5 Tips to Help You Deepen Your Connection to Customers in 2024
As 2023 nears its end and we evaluate our accomplishments, we face another important task. Answering “How are we going to perform in 2024?”
This has relevance in every role we play. For me, those roles include, in alphabetical order: alumnus, board member, chairman, citizen, entrepreneur, father, friend, grandfather, husband, leader, member, partner, professional, etc. This question can be asked regarding all the organizations and groups to which we belong.
So, how do we get our heads around answering the question “How are WE going to perform in 2024 to maximize our success, happiness and fulfillment?” Particularly when the definition of “WE” (who are we?) is very complex?
Over the recent holiday season, I dedicated some time to trying to answer this question. Many in the business world would give financial answers: EBITDA, profitability, sales growth, cost reduction, etc. Answering those can be complicated.
After much study and deep thought, I uncovered a different and much simpler answer: Being loyal to your customers.
What Is Loyalty?
In general, I define loyalty as the quality, virtue, feeling or characteristic of being faithful, devoted and committed to something or someone. Loyalty is about friendship, family, togetherness, relationships, constancy, trustworthiness and devotion.
Loyalty is a two-way street. Loyalty is not given – it is earned.
Loyalty is a personal thing and a business thing.
I strongly recommend all of us spend 2024 focusing on both personal and business loyalty and growth.
Since this is a business blog, let me address loyalty from a business perspective. The most important business loyalty is CUSTOMER LOYALTY.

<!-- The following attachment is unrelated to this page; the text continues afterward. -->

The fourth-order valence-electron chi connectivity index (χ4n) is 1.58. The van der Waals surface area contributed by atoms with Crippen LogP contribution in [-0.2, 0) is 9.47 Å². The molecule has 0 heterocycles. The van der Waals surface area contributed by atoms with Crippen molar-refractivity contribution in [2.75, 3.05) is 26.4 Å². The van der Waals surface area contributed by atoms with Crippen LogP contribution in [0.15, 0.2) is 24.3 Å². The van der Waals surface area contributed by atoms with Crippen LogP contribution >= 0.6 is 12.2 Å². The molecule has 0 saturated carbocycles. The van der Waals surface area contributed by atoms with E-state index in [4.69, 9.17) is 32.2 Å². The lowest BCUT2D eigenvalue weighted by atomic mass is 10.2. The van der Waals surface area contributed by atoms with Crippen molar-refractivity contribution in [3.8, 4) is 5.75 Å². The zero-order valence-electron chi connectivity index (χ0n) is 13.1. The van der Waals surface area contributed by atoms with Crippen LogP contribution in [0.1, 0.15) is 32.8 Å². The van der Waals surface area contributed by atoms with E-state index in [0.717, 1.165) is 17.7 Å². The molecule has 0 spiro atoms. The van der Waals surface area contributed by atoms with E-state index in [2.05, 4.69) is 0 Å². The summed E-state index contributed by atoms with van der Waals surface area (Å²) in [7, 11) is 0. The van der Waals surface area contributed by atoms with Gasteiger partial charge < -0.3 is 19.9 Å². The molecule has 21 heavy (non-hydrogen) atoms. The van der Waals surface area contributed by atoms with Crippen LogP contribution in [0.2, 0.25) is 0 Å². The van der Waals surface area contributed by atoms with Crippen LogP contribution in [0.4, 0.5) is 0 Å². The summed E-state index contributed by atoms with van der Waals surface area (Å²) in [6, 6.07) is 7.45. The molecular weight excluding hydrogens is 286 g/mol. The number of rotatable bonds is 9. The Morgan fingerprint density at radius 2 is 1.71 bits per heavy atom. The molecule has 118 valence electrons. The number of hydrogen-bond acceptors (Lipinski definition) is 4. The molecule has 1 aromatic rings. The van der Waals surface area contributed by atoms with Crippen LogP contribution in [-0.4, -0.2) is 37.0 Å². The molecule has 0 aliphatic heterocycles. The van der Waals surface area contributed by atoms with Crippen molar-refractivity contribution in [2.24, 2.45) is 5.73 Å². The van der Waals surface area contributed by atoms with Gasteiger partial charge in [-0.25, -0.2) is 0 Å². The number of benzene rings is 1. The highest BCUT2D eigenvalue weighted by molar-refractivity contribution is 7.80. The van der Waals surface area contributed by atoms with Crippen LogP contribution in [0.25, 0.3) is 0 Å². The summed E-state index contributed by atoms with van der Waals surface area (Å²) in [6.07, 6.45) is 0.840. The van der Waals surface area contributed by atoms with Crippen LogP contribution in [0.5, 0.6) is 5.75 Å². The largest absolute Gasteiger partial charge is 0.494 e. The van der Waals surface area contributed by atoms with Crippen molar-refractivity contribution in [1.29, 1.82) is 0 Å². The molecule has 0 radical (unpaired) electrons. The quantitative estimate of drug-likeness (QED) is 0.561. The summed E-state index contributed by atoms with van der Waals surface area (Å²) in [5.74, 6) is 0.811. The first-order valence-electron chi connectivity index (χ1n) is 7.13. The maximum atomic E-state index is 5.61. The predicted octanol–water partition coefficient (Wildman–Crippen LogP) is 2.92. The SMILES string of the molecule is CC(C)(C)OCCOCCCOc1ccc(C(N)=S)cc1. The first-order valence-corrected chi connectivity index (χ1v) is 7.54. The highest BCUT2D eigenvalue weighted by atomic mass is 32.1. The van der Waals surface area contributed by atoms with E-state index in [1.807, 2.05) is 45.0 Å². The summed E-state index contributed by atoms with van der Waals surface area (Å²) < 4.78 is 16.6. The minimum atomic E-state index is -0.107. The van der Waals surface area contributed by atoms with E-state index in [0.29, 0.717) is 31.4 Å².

By customer loyalty, I don’t mean their loyalty to you. I mean your loyalty to them.
5 Ways You Can Be More Loyal to Your Customers
These tips can deepen your bond with your customers – from their perspective, not yours:
- Clearly communicate your uniqueness: What are your values? What is your vision and mission? How do these things align with your customers’ best interests?
- Understand your customer needs and expectations: Guarantee that every interaction between your company and your customers is positive, satisfying and professional for your customer. Make sure all customer communications are friendly, helpful, timely and complete.
- Ask for customer feedback: Asking your customers for feedback shows that you value their opinions, suggestions, ideas and insights. Ask customers for ideas on how to improve and innovate your products and services. Actively listen to your customers and respond to all inputs, inquiries, compliments and complaints.
- Demonstrate your loyalty to customers: Thank and reward your customers for their loyalty to you. Encourage your customers to share their opinions and experiences with others. Personalize your communications with your customers in accordance with their preferences, needs and behavior.
- Never grow complacent: Maintain awareness of the changing needs and expectations of your customers. Keep an eye on the offerings provided by your competition. On an ongoing basis, look for ways to improve your products and services.
First Things First: Be Loyal to Your Customer
My success has come from turning clients into friends, friends who trust me to do the right thing for them.
How? By being loyal to them. Developing that trust takes years, but the five steps above are a good start.
Leaders must know that the customer drives everything. Long-term success involves making customers happy enough to come back for more and tell other people.
The best review you can ever have is a current customer telling a friend, “They are fantastic people to do business with.”
That involves you being loyal to your customer first. If you are not loyal to them, why should they be loyal to you?
Jim Tompkins, Chairman of Tompkins Ventures, is an international authority on designing and implementing end-to-end supply chains. Over five decades, he has designed countless industrial facilities and supply chain solutions, enhancing the growth of numerous companies. He previously built Tompkins International from a backyard startup into an international consulting and implementation firm. Jim earned his B.S., M.S. and Ph.D. in Industrial Engineering from Purdue University.